We have written quite a bit about India here. The seventh largest nation in the world it has 1.4 billion inhabitants. It is also the home of many iconic wild animals, many of whom are endangered. It is also a home for very deadly snakes, including the relatively unfamiliar saw-scaled viper.
India is a world leader in many areas. Unfortunately snake bite deaths is one of them. The World Health Organization estimates 58,000 people die annually in India from snake bite. By contrast, only about 8,000 people are bitten by poisonous snakes in the United States annually. In an average year, 5 die. India accounts for about half of the world’s fatalities.
The disparity between the two countries is an indication of who is in danger. Americans with an urbanized nation and medical infrastructure are far less likely to be bitten or die. Rural Indians in seven of the nation’s 28 states are far more likely to be bitten. Many of the Americans bitten are intoxicated young men playing with snakes. Many of the Indians are impoverished people working for a living. A drunken American is far likely to get to a hospital than an impoverished Indian. The World Health Organization has targeted snake-bite death (The African continent has nearly as many bites) as a health priority.
India has about 300 species of snakes. About 180 species are not venomous. The others have venom ranging from mild to deadly.
Herpetologists recognize a “big four” in India, the snakes responsible for the most venomous bites. They are: Russell’s viper (Daboia russelli), the common krait (Bungarus caeruleus) the Indian cobra (Naja naja) and the afore-mentioned Indian saw-scaled viper (Echis carinatus).
The above list puts the snakes in order of frequency of bites. Russell’s viper accounts for more than 40 percent of all bites. The saw-scaled viper under 5 percent. They may account for a full 10 percent of deaths.
The Indian saw-scaled viper is the smallest of the four, under three feet long. Brittanica says that although small they are not to be taken lightly.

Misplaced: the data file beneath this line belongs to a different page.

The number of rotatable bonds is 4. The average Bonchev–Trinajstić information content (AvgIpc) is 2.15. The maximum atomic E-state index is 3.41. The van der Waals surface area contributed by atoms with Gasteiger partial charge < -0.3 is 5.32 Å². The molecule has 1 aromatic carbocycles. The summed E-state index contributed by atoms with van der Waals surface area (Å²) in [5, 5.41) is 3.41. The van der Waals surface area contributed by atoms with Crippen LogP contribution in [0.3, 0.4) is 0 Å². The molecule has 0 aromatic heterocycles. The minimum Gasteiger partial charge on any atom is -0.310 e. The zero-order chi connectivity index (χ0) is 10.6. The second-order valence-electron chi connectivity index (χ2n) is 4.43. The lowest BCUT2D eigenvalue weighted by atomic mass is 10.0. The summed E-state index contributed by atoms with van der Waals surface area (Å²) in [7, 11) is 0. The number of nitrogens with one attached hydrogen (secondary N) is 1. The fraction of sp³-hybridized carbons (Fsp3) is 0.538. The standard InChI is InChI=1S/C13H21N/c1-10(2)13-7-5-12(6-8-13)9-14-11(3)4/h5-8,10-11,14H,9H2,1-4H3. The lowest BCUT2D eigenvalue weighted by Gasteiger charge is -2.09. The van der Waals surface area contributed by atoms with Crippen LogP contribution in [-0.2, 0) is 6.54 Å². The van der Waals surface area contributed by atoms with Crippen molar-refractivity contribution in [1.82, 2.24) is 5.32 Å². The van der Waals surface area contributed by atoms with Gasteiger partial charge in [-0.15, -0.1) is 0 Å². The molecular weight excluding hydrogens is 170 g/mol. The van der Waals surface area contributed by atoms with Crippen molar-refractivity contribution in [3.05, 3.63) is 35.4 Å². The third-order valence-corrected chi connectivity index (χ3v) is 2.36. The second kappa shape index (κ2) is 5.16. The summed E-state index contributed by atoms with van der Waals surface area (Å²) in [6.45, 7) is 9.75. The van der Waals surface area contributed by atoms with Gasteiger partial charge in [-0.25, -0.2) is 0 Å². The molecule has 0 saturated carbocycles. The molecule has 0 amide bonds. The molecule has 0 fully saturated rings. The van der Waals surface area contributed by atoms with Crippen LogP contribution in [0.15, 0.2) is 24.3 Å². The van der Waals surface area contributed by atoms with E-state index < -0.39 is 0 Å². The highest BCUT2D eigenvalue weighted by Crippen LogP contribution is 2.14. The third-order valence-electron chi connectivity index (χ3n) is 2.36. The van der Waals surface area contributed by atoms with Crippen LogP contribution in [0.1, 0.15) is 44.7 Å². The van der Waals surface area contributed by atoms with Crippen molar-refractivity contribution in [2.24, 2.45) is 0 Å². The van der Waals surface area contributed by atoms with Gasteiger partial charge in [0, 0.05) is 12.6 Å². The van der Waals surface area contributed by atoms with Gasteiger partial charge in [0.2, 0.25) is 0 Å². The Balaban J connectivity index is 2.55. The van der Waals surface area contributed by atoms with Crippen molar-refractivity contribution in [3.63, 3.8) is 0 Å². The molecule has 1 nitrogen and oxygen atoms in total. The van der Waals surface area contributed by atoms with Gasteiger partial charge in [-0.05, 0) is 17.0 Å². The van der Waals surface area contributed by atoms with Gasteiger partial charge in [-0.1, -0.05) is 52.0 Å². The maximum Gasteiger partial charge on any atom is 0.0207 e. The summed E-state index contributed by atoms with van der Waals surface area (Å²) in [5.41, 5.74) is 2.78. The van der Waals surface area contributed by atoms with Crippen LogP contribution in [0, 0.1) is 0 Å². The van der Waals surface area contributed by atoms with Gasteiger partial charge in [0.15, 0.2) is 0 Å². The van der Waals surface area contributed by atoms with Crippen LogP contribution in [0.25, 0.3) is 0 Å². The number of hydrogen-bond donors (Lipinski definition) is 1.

“Saw-scaled vipers are small, but their irritability, aggressive nature, and lethal venom make them very dangerous. When alarmed, saw-scaled vipers will move slowly with the body looped into S-shaped folds. The oblique scales are rubbed against each other to produce a hissing sound, which is a defensive alarm used to warn potential predators. These snakes are, however, quick to strike, and mortality rates for those bitten are high. In the regions where they occur, it is believed that saw-scaled vipers are responsible for more human deaths than all other snake species combined.” Links in original.
As mentioned, the World Health Organization is taking snake bite seriously and aims to halve the deaths by 2030. The Regional Action Plan aims to look at many of the contributing factors to snake bites and envenomation. Many snake bites are “dry” with no venom injected. But the bite itself carries risk of disease and infection.
Factors to be addressed are complicated. They involve alleviation of poverty, access to medical care and first-aid training. Annual seminars are already being held during which survivors and experts share treatment and prevention tips.
The United States is not particularly rich in snakes, with about 150 species. Of these, 22 species are poisonous, and 15 of these are types of rattlesnakes (Crotalus). Of far more concern in the United States is the invasive Burmese python (Python Bivittatus).